We meet Kevin again in primary school, during physical education class. He was playing dodge ball. Kevin was able to pick up the ball which was on the ground near him. Other children would run by him, scoffing at him, knowing they wouldn’t be hit. They knew perfectly well that Kevin “isn’t that good at catching and throwing” and that there is no risk in getting hit. Kevin knows it also. In team sports he is always the last one to be picked to be on a team.
And what was supposed to happen, happened. Kevin clumsily threw the ball at a classmate. He caught it and threw it back at Kevin who was hit and eliminated.
In class, Kevin isn’t more comfortable either. He has difficulties. The teacher is always calling on him about his bad behaviour and poor handwriting skills. Since he cannot impress others with any kind of special talent, Kevin acts out to attract attention. He often interrupts the class or bothers his classmates, which inevitably leads to the teacher making comments. His behaviour affects the whole class which does not progress as fast as it could.
During recess, Kevin often has problem socializing. Others do not spontaneously integrate him in their games. He has problems relating to others because he has a hard time understanding social cues, he always takes jokes too seriously and constantly thinks others are pulling his leg or making fun of him. Therefore, he prefers to be alone or gets involved in a fight just to attract some attention. His poor behaviour does not only affect his class. At home, his constant tantrums and oppositional behaviour are creating a lot of tensions in the family. His mom and dad do not have any time for themselves any more because they always need to police him. His little sister suffers because it seems that “it is always about Kevin”. Kevin often talks back to his parents; he does one stupid thing after another, never becoming aware of the consequences of his actions. Moreover, he has poor self-esteem and is often alone. He only really connects with younger children, but does not really have any close friends. At night, during homework, the war begins and it takes hours to get them done. Despite all the efforts invested by his parents and the teacher, Kevin is failing and he might have to repeat a grade. What is more frustrating is that everyone recognizes that Kevin is a bright boy. But he does not seem to understand how to effectively use his intelligence.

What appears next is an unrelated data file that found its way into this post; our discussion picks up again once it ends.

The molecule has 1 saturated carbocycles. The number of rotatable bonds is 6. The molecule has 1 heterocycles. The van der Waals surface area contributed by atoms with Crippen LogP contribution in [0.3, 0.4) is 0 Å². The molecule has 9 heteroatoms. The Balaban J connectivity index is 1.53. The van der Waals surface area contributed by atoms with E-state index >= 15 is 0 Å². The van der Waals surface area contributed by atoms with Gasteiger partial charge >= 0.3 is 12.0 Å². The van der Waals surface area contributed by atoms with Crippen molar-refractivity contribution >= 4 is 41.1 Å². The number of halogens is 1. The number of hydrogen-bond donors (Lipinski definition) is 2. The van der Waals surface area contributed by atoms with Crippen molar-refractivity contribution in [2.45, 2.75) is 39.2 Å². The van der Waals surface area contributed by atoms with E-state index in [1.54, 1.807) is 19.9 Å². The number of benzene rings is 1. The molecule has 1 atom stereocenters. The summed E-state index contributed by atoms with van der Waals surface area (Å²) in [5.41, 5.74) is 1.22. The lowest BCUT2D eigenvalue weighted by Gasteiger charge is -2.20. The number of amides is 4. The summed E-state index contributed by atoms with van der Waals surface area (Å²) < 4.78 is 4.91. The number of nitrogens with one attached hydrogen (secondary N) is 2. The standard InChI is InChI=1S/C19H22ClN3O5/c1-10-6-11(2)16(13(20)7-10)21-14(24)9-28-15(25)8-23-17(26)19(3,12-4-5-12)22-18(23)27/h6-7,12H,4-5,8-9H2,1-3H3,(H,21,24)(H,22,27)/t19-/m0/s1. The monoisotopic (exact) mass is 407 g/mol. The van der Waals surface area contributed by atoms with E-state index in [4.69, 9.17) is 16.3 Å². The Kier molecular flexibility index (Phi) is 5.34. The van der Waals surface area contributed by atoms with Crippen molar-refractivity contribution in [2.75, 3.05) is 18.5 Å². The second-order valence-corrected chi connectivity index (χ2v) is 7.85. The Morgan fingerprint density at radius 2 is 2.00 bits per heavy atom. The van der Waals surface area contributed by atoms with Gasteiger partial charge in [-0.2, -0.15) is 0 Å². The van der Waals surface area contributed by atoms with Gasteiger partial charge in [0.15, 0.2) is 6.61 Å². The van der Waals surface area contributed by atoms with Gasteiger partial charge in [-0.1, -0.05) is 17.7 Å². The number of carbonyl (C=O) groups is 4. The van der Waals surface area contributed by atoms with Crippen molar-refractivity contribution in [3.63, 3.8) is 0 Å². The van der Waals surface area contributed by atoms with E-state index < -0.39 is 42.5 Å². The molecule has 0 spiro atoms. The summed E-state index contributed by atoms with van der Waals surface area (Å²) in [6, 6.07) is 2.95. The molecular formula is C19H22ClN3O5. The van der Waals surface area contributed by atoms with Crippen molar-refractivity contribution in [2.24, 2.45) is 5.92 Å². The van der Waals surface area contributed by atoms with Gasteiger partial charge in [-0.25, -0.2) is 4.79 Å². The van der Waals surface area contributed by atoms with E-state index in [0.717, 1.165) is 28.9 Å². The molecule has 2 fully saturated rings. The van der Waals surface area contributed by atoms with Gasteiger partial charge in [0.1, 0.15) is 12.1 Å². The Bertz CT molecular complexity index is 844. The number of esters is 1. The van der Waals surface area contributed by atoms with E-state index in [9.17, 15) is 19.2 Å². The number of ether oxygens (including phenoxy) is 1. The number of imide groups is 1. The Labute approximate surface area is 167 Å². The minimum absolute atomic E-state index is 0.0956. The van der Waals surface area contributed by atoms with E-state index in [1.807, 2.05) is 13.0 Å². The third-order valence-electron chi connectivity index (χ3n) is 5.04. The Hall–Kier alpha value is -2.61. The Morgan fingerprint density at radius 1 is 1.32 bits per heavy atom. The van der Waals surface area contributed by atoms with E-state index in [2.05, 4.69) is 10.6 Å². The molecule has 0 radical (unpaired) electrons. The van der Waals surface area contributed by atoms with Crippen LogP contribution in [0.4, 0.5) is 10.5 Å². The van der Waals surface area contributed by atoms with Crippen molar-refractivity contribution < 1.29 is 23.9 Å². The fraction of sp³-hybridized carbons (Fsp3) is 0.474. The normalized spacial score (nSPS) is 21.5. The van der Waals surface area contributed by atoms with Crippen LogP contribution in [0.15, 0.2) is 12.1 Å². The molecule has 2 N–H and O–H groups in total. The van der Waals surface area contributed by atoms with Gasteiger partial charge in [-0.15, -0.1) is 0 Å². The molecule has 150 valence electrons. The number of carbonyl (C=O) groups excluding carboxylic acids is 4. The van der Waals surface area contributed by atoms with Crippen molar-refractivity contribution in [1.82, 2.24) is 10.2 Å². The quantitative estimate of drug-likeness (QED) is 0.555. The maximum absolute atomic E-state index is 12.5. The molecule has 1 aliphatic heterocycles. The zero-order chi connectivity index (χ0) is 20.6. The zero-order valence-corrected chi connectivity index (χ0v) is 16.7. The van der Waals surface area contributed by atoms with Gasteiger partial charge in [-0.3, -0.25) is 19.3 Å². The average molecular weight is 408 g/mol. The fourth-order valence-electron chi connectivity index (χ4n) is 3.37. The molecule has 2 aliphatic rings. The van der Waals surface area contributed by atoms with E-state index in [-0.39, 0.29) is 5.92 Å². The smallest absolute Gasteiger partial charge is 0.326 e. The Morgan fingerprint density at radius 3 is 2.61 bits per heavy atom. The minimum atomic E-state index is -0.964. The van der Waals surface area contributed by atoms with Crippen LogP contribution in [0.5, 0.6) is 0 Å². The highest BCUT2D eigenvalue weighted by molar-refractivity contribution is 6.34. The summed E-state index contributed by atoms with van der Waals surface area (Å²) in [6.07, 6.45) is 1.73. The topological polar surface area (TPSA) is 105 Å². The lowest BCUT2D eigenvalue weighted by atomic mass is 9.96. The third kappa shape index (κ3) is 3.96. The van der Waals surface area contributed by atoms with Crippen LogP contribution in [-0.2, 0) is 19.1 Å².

The last time his mom went to the doctor to refill her antidepressant prescription; she shared her concerns with the doctor. He told her that it looked like Kevin had ADHD and suggested they tried a therapeutic trial of Ritalin to see if that would help. Although mom was reluctant at first, she knew things were out of control and that she would go into burnout if nothing was done, so she ended up trusting the doctor. Since he has been taking his daily pill, Kevin is calmer and behaves better. In fact, even the teacher commented on how much better he is following instructions. It seems things between mommy and daddy are getting better also.
Kevin is only one example amongst many others of a growing number of children of both sexes who are suffering from and are being diagnosed with such disorders as hyperactivity (ADHD), attention deficit (ADD), behavioural problems and learning disabilities. All of these children are like Kevin to some degree. Kevin could have as well been suffering from dyslexia, or obsessive-compulsive disorder, or even autism.
All those disorders have devastating consequences on the lives of those they affect and their direct family. If those disorders are not properly managed, the child is at risk of failing school (or at the very least of not fulfilling his academic potential), to injure himself or to develop self-esteem and socialization problems. Later on, during adolescent years, he is at greater risk to suffer other mental disorders such as depression, substance abuse, to cause road accidents or even to violate the law.
So what is causing all those disorders?
To get a proper answer, we first need to review of few basic facts about how the brain works. We’ll have a look at that in the next article.